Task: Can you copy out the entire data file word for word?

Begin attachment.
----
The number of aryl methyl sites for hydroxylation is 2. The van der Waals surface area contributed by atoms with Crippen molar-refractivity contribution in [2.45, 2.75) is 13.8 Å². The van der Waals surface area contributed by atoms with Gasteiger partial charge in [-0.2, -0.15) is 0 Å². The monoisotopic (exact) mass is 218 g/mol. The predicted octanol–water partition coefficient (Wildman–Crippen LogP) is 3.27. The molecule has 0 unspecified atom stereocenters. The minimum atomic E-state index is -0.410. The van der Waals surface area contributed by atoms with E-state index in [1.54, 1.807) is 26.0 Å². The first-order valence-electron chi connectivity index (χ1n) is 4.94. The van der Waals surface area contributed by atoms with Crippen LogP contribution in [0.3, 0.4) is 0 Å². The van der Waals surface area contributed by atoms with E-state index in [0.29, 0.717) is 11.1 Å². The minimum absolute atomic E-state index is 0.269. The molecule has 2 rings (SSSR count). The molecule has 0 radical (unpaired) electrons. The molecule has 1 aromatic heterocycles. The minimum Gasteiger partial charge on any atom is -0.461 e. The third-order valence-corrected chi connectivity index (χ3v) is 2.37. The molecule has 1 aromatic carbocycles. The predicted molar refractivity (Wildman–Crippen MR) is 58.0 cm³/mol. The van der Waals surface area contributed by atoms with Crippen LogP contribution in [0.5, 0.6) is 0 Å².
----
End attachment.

The number of aryl methyl sites for hydroxylation is 2. The van der Waals surface area contributed by atoms with Crippen molar-refractivity contribution in [2.45, 2.75) is 13.8 Å². The van der Waals surface area contributed by atoms with Gasteiger partial charge in [-0.2, -0.15) is 0 Å². The monoisotopic (exact) mass is 218 g/mol. The predicted octanol–water partition coefficient (Wildman–Crippen LogP) is 3.27. The molecule has 0 unspecified atom stereocenters. The minimum atomic E-state index is -0.410. The van der Waals surface area contributed by atoms with E-state index in [1.54, 1.807) is 26.0 Å². The first-order valence-electron chi connectivity index (χ1n) is 4.94. The van der Waals surface area contributed by atoms with Crippen LogP contribution in [0.3, 0.4) is 0 Å². The van der Waals surface area contributed by atoms with E-state index in [0.29, 0.717) is 11.1 Å². The minimum absolute atomic E-state index is 0.269. The molecule has 2 rings (SSSR count). The molecule has 0 radical (unpaired) electrons. The molecule has 1 aromatic heterocycles. The minimum Gasteiger partial charge on any atom is -0.461 e. The third-order valence-corrected chi connectivity index (χ3v) is 2.37. The molecule has 1 aromatic carbocycles. The predicted molar refractivity (Wildman–Crippen MR) is 58.0 cm³/mol. The van der Waals surface area contributed by atoms with Crippen LogP contribution in [0.5, 0.6) is 0 Å².